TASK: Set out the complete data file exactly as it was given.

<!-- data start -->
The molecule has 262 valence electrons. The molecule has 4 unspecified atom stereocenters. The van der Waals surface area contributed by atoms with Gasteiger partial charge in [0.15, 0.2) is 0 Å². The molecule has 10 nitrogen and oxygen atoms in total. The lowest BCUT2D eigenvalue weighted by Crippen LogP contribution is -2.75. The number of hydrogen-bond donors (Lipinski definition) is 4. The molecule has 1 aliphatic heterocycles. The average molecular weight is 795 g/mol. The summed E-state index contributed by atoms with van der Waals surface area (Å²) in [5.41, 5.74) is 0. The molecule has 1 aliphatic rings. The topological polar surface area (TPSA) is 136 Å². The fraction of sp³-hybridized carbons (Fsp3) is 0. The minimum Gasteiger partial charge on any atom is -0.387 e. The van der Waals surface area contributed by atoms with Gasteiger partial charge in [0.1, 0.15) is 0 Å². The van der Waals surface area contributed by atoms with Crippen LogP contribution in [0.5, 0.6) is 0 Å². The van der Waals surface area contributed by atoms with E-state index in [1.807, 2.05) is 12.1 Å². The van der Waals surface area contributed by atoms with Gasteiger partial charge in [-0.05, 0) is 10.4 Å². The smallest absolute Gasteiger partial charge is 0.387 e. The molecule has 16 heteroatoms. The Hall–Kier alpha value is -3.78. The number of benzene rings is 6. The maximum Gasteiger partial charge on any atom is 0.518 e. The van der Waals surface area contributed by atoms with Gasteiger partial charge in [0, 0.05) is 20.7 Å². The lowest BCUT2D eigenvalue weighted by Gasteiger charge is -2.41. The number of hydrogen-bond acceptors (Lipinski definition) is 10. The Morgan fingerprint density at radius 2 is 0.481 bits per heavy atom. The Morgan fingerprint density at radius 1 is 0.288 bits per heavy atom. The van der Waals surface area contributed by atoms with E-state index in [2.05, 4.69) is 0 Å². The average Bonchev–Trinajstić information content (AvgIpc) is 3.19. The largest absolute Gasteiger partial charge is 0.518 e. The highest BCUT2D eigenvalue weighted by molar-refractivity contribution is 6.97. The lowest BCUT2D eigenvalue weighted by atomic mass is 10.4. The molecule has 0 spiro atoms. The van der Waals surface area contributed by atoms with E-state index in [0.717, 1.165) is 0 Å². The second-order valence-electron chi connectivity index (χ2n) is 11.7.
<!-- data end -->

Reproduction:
The molecule has 262 valence electrons. The molecule has 4 unspecified atom stereocenters. The van der Waals surface area contributed by atoms with Gasteiger partial charge in [0.15, 0.2) is 0 Å². The molecule has 10 nitrogen and oxygen atoms in total. The lowest BCUT2D eigenvalue weighted by Crippen LogP contribution is -2.75. The number of hydrogen-bond donors (Lipinski definition) is 4. The molecule has 1 aliphatic heterocycles. The average molecular weight is 795 g/mol. The summed E-state index contributed by atoms with van der Waals surface area (Å²) in [5.41, 5.74) is 0. The molecule has 1 aliphatic rings. The topological polar surface area (TPSA) is 136 Å². The fraction of sp³-hybridized carbons (Fsp3) is 0. The minimum Gasteiger partial charge on any atom is -0.387 e. The van der Waals surface area contributed by atoms with Gasteiger partial charge in [0.1, 0.15) is 0 Å². The van der Waals surface area contributed by atoms with Crippen LogP contribution in [0.5, 0.6) is 0 Å². The van der Waals surface area contributed by atoms with E-state index in [1.807, 2.05) is 12.1 Å². The van der Waals surface area contributed by atoms with Gasteiger partial charge in [-0.05, 0) is 10.4 Å². The smallest absolute Gasteiger partial charge is 0.387 e. The molecule has 16 heteroatoms. The Hall–Kier alpha value is -3.78. The number of benzene rings is 6. The maximum Gasteiger partial charge on any atom is 0.518 e. The van der Waals surface area contributed by atoms with Gasteiger partial charge in [0, 0.05) is 20.7 Å². The lowest BCUT2D eigenvalue weighted by Gasteiger charge is -2.41. The number of hydrogen-bond acceptors (Lipinski definition) is 10. The Morgan fingerprint density at radius 2 is 0.481 bits per heavy atom. The Morgan fingerprint density at radius 1 is 0.288 bits per heavy atom. The van der Waals surface area contributed by atoms with E-state index in [2.05, 4.69) is 0 Å². The average Bonchev–Trinajstić information content (AvgIpc) is 3.19. The largest absolute Gasteiger partial charge is 0.518 e. The highest BCUT2D eigenvalue weighted by molar-refractivity contribution is 6.97. The lowest BCUT2D eigenvalue weighted by atomic mass is 10.4. The molecule has 0 spiro atoms. The van der Waals surface area contributed by atoms with E-state index in [0.717, 1.165) is 0 Å². The second-order valence-electron chi connectivity index (χ2n) is 11.7.